Road sign warning of horseback-riders ahead, drive slowly

Making horse riding a safer activity

There are always two sides to every story, so it's important that both motorists and riders appreciate how best to behave on roads and when horses meet traffic.

Let's examine a few key horse safety tips for each:

For Motorists

• Especially in the countryside, motorists should slow down and be ready to stop safely when approaching a horse, and take special care when approaching blind bends.

• Avoid making noise through using your horn, loud stereo music or revving your engine. When you do pass, give as wide a berth as is safe to do so and overtake slowly without acceleration until you are well clear of both horse and rider.

• Watch for any signals from the rider, as they may be able to inform you of any upcoming hazards. Likewise they may indicate a horse has been frightened or made anxious and for you to hold off your approach.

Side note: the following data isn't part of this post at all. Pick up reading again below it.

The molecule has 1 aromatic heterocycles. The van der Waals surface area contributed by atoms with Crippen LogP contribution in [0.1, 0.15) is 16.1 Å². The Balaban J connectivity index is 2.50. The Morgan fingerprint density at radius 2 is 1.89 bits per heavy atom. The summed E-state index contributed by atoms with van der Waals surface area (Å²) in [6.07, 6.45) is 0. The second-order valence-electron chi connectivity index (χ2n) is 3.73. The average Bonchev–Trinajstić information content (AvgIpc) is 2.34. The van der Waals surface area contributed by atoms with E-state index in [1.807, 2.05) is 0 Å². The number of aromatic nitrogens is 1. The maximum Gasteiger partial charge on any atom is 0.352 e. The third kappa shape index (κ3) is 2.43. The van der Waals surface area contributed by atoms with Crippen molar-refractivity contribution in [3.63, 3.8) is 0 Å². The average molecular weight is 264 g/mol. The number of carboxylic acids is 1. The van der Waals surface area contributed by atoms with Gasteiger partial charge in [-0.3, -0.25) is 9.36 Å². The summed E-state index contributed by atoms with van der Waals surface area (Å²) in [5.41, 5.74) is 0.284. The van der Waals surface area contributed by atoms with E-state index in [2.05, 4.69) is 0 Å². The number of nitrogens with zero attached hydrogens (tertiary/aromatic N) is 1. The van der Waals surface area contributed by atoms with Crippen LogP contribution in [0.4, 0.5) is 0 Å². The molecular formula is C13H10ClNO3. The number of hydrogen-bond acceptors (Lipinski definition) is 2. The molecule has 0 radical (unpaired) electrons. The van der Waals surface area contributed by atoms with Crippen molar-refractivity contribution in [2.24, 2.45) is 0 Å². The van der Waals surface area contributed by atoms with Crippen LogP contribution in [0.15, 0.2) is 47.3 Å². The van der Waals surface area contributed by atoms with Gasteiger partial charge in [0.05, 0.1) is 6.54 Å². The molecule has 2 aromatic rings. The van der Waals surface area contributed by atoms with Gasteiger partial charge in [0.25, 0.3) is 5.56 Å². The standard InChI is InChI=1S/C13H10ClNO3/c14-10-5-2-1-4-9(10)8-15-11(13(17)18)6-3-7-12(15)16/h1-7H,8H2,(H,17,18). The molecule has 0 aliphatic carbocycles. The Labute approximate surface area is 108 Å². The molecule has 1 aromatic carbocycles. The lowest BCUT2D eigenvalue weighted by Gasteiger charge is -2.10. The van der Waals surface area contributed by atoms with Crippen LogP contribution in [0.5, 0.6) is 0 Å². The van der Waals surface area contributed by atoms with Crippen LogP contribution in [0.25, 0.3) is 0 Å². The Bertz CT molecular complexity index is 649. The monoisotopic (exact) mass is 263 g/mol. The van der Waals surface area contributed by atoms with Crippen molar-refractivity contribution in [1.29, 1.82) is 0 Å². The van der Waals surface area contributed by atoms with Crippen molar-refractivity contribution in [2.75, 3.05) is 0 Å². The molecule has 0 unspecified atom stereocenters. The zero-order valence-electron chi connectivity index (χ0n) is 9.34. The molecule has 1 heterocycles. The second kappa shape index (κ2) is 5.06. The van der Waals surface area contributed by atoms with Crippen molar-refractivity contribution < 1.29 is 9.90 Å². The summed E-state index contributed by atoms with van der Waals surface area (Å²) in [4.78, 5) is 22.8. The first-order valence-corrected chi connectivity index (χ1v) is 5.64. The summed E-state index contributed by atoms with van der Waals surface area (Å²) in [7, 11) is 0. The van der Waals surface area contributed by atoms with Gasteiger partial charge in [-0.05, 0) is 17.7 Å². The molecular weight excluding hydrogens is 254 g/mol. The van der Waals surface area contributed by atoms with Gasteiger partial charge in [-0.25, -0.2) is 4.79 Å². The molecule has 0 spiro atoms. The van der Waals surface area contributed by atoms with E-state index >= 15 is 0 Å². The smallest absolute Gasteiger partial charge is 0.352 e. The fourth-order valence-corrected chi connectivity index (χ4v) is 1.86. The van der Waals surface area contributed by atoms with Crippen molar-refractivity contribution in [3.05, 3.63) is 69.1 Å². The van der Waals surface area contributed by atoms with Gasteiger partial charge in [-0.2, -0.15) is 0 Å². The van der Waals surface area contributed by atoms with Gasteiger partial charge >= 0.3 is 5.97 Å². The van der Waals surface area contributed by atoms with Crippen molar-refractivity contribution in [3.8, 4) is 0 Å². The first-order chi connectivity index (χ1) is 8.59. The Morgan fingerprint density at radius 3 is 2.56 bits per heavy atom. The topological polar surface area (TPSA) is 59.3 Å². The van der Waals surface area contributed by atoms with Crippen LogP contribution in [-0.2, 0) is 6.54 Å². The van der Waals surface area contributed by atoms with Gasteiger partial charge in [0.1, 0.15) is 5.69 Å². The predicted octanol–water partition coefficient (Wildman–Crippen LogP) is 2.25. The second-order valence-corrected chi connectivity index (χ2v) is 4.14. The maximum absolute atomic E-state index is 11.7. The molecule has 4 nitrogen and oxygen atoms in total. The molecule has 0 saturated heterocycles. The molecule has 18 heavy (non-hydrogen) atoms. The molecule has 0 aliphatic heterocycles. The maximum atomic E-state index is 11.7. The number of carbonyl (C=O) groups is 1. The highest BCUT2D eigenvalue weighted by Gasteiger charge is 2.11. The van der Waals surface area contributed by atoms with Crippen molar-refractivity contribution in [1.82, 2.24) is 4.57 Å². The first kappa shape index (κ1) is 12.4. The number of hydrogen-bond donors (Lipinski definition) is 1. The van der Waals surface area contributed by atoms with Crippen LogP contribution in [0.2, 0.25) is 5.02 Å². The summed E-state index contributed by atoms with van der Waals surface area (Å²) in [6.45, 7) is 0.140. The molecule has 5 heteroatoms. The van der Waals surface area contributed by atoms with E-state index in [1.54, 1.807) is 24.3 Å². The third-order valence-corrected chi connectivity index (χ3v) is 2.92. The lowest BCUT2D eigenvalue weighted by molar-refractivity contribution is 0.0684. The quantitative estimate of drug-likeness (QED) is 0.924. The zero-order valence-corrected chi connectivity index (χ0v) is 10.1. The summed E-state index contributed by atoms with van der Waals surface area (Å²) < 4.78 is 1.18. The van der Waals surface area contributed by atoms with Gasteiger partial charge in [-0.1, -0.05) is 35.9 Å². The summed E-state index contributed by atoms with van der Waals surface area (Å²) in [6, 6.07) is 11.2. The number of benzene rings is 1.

For Riders

• Along with a suitable helmet and horse riding safety equipment, riders should always use reflective and high visibility clothing for themselves and their horse, especially in any poor light or weather conditions. In fact it's best to avoid failing light, fog, icy conditions and peak commuter time if at all possible.

• Plan your route in advance and double check before your leave that there are no roadworks or hazards. You can do this by using highways websites like www.trafficengland.com or www.traffic-wales.com, and also check for potential horse riding related hazards along the route using www.horseaccidents.org.uk.

• If certain roads are unfamiliar, it pays to ask an experienced rider to accompany you. When riding two abreast, move into single file as soon as possible to allow other road users to safely overtake.

• It's also best to always take your mobile phone, and be sure to leave details of where you are going before you head out on your ride.